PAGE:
PROGRAMME DESCRIPTION: Experiential learning in public health: evaluation of a health promotion campaign assessment for pharmacy students




Experiential Learning, Health promotion, Pharmacy education, Pharmacy students, Public health


Description: Students in small groups designed, delivered and evaluated real-life health promotion campaigns in the local community. A peer assessed component was included from the fifth cohort onwards.    

Evaluation: Six successive cohorts of pharmacy students anonymously completed an evaluation questionnaire after finishing the assessment. Descriptive and inferential statistical analyses were undertaken on the data. The results showed that consistently more respondents reported the assessment as a positive experience than a negative experience. Significantly more respondents reported peer assessment as being useful and group members equally contributing to campaign planning in the cohorts with peer assessment compared to the pre-peer assessment cohorts, but peer assessment did not significantly affect enjoyment ratings. Respondents’ reported enjoyment of the assessment was significantly associated with agreement that it prepared them for health promotion in practice.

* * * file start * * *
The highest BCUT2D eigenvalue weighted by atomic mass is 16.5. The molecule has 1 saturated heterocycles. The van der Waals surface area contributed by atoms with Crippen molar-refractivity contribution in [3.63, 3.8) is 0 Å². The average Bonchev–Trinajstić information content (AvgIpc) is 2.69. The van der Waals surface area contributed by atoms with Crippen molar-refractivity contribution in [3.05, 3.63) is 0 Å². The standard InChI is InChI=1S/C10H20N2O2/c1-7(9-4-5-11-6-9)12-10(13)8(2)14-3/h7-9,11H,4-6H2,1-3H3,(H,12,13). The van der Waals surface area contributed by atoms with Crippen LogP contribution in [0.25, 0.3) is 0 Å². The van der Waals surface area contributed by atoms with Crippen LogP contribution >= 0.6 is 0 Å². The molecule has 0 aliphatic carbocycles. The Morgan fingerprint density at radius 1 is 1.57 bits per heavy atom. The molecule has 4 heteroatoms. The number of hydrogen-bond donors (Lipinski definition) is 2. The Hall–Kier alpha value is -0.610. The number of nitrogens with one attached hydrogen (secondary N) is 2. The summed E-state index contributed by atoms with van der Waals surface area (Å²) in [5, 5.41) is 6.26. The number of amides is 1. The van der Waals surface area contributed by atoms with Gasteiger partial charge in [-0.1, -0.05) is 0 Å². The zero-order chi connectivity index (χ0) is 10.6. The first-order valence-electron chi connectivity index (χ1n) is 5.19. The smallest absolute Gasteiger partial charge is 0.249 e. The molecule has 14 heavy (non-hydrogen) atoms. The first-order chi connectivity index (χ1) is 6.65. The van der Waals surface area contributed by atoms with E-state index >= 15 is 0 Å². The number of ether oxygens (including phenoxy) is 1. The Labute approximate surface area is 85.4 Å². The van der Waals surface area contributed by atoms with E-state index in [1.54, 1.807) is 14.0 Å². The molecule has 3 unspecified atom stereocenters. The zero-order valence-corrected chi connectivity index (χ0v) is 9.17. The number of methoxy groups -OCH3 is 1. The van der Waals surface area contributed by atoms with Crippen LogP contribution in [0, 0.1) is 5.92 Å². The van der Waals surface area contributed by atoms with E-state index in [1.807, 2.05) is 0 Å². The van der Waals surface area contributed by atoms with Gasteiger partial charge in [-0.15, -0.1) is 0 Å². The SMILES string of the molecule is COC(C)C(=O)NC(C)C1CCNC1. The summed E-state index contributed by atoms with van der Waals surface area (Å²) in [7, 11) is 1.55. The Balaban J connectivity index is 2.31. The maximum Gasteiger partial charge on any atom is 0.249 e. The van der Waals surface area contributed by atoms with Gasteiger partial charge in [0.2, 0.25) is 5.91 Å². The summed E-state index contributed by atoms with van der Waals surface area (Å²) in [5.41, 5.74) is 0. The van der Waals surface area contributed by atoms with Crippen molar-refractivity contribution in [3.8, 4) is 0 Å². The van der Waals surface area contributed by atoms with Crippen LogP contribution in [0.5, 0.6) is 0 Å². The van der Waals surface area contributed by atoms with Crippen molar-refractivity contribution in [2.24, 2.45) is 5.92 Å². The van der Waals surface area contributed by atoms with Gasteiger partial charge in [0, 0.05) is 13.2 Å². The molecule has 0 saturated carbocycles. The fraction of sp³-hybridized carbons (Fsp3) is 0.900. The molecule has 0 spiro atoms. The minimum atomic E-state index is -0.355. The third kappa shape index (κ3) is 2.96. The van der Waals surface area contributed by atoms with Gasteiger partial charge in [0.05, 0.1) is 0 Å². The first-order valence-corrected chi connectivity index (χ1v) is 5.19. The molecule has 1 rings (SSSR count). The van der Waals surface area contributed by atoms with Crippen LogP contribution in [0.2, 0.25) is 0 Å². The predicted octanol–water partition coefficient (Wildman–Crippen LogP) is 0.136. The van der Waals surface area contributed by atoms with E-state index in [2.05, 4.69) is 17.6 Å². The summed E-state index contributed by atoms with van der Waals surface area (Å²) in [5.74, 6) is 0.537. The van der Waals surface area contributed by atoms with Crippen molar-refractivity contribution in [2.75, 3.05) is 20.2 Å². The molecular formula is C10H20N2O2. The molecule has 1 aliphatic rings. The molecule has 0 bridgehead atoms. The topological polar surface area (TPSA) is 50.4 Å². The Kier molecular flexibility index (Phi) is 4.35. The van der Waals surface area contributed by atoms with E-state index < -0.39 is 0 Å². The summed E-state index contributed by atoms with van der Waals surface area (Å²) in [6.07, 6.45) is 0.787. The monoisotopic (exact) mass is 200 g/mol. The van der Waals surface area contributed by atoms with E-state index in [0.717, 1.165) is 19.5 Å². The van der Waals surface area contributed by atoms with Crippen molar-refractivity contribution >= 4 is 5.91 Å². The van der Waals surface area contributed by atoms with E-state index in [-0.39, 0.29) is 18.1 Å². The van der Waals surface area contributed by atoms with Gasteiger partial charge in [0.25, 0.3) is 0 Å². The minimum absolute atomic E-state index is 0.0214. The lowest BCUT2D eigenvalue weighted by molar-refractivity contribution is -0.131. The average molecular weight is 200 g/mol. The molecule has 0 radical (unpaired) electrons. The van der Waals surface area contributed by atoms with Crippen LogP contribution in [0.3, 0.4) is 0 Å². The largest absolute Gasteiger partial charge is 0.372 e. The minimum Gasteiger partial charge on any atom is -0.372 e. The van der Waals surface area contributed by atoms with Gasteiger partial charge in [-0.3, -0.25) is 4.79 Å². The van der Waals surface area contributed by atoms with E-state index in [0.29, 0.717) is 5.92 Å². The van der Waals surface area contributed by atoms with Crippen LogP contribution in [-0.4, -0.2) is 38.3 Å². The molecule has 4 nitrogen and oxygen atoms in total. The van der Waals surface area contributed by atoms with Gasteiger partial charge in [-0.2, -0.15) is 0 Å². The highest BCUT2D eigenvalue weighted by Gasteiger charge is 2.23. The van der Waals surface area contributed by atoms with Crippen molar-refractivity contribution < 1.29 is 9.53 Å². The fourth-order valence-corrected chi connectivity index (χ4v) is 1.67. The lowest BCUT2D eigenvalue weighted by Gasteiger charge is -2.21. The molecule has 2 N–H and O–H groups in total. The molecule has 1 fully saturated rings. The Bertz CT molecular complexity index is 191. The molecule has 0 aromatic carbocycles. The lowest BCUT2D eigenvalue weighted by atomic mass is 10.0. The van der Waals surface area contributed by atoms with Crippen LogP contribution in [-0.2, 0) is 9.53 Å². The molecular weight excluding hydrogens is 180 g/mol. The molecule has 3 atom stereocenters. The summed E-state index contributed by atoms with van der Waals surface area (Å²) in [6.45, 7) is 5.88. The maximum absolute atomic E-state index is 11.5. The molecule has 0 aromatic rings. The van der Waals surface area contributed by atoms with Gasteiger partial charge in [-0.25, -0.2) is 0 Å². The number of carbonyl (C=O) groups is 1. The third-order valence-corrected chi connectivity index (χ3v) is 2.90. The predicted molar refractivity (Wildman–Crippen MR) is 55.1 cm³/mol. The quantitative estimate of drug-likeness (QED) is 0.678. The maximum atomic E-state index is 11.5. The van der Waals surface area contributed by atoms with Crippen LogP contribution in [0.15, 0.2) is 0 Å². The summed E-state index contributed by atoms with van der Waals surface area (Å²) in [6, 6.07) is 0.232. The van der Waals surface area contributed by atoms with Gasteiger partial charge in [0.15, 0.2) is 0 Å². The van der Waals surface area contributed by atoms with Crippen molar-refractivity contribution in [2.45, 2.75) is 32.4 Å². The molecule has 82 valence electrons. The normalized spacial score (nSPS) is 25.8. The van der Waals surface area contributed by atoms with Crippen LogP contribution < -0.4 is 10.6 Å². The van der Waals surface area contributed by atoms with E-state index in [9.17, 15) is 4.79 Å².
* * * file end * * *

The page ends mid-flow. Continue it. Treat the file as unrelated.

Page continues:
Conclusions: Pharmacy students perceived the health promotion campaign assessment as appropriately challenging and enjoyable preparation for health promotion in practice.

Author Biographies

Simon White, Keele University, United Kingdom

School of Pharmacy and Bioengineering

Alison Gifford, Keele University, United Kingdom

School of Pharmacy and Bioengineering

Martin Frisher, Keele University, United Kingdom

School of Pharmacy and Bioengineering


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Programme Description